Onto the great outside. A walk around the block has me paying more attention to pick up my feet. Every few steps I'm either scraping the heel or toe. At a regular stride, the heel finds the ground much quicker than any of my other shoes. As such, the toe falls forward quicker (thus the 'ka-THUMP' on my hardwood floors.) It takes a little getting used to. And consider that you don't normally take full strides hiking.
Next, a longer trek: To my girlfriend's house. A half mile walk to the subway, and then another half mile to her place. I'd tried to tighten the laces down a bit more, but they were still too uncomfortable to get them 'game-time' tight. The problem I see is that the 'heel-tightening strap' eyelets are right over the KeenDry gathering. So, when you tighten the heel, you also pull the gatherings tighter over the soft bridge of your foot. After a full break-in, I'm sure I'll find a balance.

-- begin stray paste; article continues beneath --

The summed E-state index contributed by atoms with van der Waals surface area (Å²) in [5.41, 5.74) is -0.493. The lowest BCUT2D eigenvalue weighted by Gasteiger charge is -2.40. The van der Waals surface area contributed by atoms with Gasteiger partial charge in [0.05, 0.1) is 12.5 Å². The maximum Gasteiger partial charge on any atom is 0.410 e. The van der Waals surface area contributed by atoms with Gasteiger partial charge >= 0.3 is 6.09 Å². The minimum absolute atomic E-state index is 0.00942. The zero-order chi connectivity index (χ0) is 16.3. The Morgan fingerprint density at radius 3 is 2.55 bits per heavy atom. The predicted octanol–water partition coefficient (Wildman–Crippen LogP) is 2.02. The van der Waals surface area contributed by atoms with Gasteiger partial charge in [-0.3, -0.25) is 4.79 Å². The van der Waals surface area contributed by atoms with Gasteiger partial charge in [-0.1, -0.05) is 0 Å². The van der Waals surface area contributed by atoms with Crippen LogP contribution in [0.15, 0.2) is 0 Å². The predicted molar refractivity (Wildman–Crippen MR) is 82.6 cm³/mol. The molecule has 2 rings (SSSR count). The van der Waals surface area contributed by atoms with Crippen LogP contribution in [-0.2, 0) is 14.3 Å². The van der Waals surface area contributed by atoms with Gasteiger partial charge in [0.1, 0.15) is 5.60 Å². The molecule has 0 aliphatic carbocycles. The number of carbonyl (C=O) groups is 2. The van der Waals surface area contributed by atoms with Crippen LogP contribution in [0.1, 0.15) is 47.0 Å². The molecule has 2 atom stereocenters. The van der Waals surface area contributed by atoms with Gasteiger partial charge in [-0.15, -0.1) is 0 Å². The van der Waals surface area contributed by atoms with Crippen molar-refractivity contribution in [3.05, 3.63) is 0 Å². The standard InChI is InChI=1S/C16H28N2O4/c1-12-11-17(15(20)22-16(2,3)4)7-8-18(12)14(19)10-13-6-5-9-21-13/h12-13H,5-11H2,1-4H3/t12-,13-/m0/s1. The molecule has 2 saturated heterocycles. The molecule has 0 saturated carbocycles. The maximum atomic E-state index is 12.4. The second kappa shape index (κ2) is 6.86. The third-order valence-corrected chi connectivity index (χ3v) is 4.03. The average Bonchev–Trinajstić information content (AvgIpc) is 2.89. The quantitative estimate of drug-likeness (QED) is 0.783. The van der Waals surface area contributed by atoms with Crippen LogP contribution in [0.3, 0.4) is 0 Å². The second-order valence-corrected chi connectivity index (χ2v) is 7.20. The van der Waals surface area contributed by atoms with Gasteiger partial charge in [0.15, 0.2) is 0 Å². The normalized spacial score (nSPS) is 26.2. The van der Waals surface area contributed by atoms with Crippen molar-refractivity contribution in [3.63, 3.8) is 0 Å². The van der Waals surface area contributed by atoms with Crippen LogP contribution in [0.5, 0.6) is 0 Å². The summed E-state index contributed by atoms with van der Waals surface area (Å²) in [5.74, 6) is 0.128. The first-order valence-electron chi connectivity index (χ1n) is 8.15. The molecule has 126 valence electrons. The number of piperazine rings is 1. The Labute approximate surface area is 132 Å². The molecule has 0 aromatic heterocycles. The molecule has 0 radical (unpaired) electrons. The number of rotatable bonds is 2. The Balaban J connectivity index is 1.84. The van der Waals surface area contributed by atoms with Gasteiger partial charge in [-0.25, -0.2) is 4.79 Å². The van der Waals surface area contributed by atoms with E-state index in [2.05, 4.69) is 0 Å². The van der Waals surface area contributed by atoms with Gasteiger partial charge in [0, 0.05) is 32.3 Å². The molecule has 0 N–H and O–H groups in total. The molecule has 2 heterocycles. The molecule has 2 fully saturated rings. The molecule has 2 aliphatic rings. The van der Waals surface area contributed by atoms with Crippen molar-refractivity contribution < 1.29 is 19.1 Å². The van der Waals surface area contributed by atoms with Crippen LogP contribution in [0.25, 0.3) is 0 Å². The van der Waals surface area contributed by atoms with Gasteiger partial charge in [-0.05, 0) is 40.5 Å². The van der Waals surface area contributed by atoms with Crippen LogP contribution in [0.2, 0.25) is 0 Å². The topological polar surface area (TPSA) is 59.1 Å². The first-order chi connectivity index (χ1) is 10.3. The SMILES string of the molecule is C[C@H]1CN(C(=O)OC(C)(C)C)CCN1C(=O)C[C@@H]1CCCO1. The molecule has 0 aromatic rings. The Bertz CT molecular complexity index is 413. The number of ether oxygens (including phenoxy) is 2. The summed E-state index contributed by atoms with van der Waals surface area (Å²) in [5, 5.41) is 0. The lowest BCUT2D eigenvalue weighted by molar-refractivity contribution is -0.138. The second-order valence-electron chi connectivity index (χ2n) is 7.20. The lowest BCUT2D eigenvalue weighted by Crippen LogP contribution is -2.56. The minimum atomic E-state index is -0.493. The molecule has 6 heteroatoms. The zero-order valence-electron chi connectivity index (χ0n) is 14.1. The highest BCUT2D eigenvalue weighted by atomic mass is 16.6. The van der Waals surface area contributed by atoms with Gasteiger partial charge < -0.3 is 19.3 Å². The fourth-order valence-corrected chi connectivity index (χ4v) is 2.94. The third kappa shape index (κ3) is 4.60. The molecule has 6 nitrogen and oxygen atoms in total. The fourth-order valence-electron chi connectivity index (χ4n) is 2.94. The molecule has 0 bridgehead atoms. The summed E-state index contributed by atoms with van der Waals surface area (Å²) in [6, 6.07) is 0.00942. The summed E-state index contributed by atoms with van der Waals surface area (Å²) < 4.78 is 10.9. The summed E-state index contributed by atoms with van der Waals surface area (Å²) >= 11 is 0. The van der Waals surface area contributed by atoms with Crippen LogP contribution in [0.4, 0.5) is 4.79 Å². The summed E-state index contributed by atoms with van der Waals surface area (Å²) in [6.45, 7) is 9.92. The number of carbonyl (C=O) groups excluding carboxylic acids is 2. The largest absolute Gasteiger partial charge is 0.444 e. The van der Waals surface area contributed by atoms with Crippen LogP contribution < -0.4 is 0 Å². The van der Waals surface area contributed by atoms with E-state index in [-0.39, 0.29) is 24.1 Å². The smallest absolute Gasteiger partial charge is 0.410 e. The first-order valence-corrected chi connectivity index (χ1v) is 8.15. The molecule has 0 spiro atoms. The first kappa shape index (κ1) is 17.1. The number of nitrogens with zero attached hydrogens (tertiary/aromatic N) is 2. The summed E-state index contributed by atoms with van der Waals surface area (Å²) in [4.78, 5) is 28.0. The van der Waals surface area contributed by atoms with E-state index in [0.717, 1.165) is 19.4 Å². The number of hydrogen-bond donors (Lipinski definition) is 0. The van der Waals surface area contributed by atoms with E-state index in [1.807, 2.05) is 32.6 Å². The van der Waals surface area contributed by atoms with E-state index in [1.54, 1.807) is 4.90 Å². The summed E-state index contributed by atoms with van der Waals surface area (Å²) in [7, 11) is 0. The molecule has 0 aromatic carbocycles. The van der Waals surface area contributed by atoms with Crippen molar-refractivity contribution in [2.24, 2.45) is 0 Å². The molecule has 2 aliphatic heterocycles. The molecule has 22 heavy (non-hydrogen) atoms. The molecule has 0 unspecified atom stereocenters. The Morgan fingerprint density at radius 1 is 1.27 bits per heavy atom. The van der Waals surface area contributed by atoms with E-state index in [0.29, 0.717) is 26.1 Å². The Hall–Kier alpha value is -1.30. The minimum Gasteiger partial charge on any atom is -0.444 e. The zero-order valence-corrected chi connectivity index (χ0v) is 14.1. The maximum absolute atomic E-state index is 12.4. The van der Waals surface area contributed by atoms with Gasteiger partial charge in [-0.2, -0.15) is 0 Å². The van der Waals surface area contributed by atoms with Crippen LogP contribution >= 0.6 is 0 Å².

She and I walk a lot, so during the weekend I was there, I probably put three or so miles on the boots. I was able to increase the pressure on the laces, so I'm guessing the gathering is starting to loosen up. I've only been wearing a mid-weight hiking sock with them. After a long or strenuous walk, I did notice that my socks were moist, as was the removable insole. Be sure to pull them out and fully open the boot after each wearing.
Figuring I'd broken them in enough, off to the wilds... of Prospect Park. It's a large park, and parts mimic a lot of the terrain I'll be hitting this season; rocky, hilly, sometimes muddy. I tweaked them down pretty tight before entering the park. They were still kind of uncomfortable at the bridge of my foot, but, as is said, no pain, no gain. This is the stuff these boots like; picking up and putting down your feet. Much of the hiking in the Catskills, my playground, has less to do with using your feet, and more your legs. So, the solid platform of the Klamath lets you do just that: Find a place to put your foot and let if fall there. No need to use foot or ankle muscles to maintain your footing.